July 10th was an exciting night for sports fans across the globe, as Conor McGregor faced off Dustin Poirier in the final event of their trilogy. The results of this showdown were not unsurprising.
Most major sportsbooks had odds favorable towards Dustin Poirier and McGregor was already struggling to close the training gap between the two. However, fans were stunned as McGregor suffered a gnarly leg injury in the first round, prompting him to withdraw from and formally lose the match.
McGregor’s injury would later be diagnosed as a broken tibia, a condition for which he had to receive surgery. Post-operation, the MMA fighter took to Instagram to both update his followers on the state of his broken leg and to defend his performance on the 10th.
In an IGTV video, McGregor revealed to viewers that he was aware of pre-existing stress fractures in his leg before the fight. He further elaborated that Dana White and the UFC were also informed of his injury prior to the event.
In the video, McGregor states:
“At what point did the leg break?’ Ask Dana White, ask the UFC, ask Dr. Davidson, the head doctor of the UFC. They knew I had stress fractures in my leg going into that cage.”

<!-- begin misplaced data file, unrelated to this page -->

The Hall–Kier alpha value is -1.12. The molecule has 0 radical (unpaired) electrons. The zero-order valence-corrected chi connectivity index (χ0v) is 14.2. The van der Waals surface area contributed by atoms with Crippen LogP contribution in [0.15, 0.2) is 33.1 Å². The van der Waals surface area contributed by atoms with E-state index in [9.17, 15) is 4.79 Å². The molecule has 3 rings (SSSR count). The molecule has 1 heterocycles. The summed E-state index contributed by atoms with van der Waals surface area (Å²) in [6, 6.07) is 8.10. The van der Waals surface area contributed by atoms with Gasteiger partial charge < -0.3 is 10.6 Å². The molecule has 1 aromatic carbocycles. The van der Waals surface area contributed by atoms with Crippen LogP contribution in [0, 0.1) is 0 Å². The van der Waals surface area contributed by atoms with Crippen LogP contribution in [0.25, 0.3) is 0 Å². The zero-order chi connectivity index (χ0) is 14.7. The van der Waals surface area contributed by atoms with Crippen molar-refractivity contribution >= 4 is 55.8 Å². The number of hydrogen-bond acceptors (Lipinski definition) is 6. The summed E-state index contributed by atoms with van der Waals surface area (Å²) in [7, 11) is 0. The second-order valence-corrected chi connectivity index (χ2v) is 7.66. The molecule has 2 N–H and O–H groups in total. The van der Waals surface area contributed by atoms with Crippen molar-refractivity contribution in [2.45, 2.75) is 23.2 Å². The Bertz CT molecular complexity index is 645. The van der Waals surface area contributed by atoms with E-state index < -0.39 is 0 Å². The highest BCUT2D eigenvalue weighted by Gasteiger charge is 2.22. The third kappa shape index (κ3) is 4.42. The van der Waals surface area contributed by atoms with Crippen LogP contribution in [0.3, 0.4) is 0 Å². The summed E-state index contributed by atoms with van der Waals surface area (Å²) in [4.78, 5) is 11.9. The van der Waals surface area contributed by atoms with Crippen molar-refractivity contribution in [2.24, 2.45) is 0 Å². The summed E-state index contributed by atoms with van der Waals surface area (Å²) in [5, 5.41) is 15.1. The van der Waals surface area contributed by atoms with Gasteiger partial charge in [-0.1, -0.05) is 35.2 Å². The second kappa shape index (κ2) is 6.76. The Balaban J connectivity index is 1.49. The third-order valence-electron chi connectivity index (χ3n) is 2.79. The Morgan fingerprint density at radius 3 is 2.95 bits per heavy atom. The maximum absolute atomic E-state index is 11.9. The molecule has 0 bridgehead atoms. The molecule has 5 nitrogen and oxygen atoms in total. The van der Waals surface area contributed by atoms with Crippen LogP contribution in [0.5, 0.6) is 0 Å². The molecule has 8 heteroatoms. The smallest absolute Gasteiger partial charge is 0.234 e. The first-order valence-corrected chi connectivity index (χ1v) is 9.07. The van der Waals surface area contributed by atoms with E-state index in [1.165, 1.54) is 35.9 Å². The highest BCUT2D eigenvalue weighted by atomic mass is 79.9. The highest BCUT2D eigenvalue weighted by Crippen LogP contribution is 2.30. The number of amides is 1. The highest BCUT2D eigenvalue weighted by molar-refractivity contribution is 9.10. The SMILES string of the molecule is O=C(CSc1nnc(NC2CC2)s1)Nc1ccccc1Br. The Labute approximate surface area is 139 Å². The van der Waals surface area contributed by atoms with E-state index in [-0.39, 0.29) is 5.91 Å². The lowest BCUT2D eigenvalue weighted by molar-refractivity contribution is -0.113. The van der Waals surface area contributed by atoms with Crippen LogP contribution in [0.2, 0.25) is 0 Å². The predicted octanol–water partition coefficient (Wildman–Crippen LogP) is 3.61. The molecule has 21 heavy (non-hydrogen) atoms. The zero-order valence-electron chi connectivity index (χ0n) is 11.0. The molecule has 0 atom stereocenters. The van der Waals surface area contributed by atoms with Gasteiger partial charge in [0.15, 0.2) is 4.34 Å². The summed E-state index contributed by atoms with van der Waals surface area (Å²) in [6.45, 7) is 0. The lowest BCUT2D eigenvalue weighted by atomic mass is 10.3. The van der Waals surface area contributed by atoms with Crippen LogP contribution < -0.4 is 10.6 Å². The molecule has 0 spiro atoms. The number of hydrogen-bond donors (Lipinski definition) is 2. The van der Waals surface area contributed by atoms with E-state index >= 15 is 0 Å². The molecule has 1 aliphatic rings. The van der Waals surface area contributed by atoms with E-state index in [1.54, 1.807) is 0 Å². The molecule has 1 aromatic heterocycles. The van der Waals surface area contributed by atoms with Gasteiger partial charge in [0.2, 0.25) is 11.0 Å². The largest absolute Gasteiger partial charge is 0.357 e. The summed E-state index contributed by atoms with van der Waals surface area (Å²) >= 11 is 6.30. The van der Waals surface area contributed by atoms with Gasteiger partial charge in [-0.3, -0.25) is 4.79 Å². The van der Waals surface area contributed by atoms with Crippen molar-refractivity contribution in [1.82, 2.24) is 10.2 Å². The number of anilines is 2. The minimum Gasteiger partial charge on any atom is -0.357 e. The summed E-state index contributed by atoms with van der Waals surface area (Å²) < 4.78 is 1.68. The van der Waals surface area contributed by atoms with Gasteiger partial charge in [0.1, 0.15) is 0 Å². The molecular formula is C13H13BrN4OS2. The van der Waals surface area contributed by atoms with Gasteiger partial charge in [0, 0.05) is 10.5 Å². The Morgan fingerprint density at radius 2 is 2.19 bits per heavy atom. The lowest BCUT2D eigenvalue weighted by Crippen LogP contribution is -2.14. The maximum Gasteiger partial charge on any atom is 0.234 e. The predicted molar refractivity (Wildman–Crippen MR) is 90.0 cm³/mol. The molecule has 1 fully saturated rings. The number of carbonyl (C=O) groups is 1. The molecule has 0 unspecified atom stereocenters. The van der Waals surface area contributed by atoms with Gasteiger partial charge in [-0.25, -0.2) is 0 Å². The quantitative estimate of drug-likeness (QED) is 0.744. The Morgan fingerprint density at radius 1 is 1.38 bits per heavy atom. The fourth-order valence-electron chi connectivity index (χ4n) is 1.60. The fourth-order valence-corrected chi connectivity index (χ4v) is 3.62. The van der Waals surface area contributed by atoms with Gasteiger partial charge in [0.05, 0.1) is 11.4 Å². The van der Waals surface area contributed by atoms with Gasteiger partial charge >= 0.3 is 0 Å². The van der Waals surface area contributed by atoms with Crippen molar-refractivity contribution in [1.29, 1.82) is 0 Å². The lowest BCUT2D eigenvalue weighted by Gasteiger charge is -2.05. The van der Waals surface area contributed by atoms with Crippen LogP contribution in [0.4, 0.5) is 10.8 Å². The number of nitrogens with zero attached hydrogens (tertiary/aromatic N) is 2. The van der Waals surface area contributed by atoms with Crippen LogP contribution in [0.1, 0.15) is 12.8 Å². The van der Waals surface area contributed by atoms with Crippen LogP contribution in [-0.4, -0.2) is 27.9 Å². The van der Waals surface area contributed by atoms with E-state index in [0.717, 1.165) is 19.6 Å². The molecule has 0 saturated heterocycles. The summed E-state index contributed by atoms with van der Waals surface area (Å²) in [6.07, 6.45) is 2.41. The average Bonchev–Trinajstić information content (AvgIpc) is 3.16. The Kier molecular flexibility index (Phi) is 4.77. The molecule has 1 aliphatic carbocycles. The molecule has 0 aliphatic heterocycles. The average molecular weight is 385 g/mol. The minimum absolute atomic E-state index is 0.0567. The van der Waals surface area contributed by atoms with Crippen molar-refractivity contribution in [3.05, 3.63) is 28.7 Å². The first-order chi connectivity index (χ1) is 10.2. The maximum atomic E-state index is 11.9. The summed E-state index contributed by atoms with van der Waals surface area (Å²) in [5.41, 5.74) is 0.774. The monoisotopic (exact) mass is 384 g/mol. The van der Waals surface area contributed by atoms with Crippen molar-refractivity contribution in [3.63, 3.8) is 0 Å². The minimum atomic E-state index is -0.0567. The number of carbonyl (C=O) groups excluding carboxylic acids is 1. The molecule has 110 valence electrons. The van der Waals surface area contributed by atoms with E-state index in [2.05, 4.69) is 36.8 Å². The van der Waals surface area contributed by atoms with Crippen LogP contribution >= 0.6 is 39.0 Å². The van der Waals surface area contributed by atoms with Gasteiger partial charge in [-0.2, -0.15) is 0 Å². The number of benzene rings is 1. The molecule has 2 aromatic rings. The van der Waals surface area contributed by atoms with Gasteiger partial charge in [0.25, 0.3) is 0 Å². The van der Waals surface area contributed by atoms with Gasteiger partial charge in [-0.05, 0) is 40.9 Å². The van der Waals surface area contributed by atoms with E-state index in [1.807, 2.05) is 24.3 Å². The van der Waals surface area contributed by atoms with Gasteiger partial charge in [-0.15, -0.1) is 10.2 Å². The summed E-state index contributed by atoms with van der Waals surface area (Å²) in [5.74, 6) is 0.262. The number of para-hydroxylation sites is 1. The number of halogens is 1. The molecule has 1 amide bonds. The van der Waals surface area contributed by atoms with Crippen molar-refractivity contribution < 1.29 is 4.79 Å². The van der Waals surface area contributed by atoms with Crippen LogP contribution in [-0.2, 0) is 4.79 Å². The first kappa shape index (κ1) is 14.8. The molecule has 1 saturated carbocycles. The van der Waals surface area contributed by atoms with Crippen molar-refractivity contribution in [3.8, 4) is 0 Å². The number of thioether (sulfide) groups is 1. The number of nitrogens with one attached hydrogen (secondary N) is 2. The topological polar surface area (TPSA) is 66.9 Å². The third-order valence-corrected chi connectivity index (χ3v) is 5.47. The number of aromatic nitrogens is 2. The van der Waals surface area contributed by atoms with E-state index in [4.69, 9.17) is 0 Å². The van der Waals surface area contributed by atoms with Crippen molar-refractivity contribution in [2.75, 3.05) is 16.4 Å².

“There was debate about pulling the thing out because I was sparring without shin pads and I would kick the knee a few times”
These revelations about the match instantly drew contention from all ends. Some were quick to say that McGregor was simply grasping at straws to defend his name. While this may be partly true, McGregor’s statement unveils a bigger issue for the UFC.
There is already a multitude of moral wrongdoings in the mere act of knowingly allowing an injured fighter to perform. The fighter is not only at risk, but everyone involved is liable for the consequences of the fighter’s participation in the match.
Beyond the fighter’s personal safety, the secrecy around athlete injuries affects betting lines. While there are no explicit laws in the US that demand injury transparency, the widespread legalization of sports betting may prompt such legislation.
Without officially announced injury reports, bookmakers are left to design betting lines based on popularity as opposed to statistics. Furthermore, the integrity of a given athletic event is automatically compromised.
Regarding the incident with McGregor, the odds were largely against him. However, many still placed bets on McGregor in hopes that his many months of training would have paid off. Had they known about McGregor’s injury, bettors would have likely stayed away from putting money on the match.
At the moment it is unclear whether the surfacing of this information will prompt a lawsuit. Even so, it is understood that the discourse on this issue will not be going away any time soon.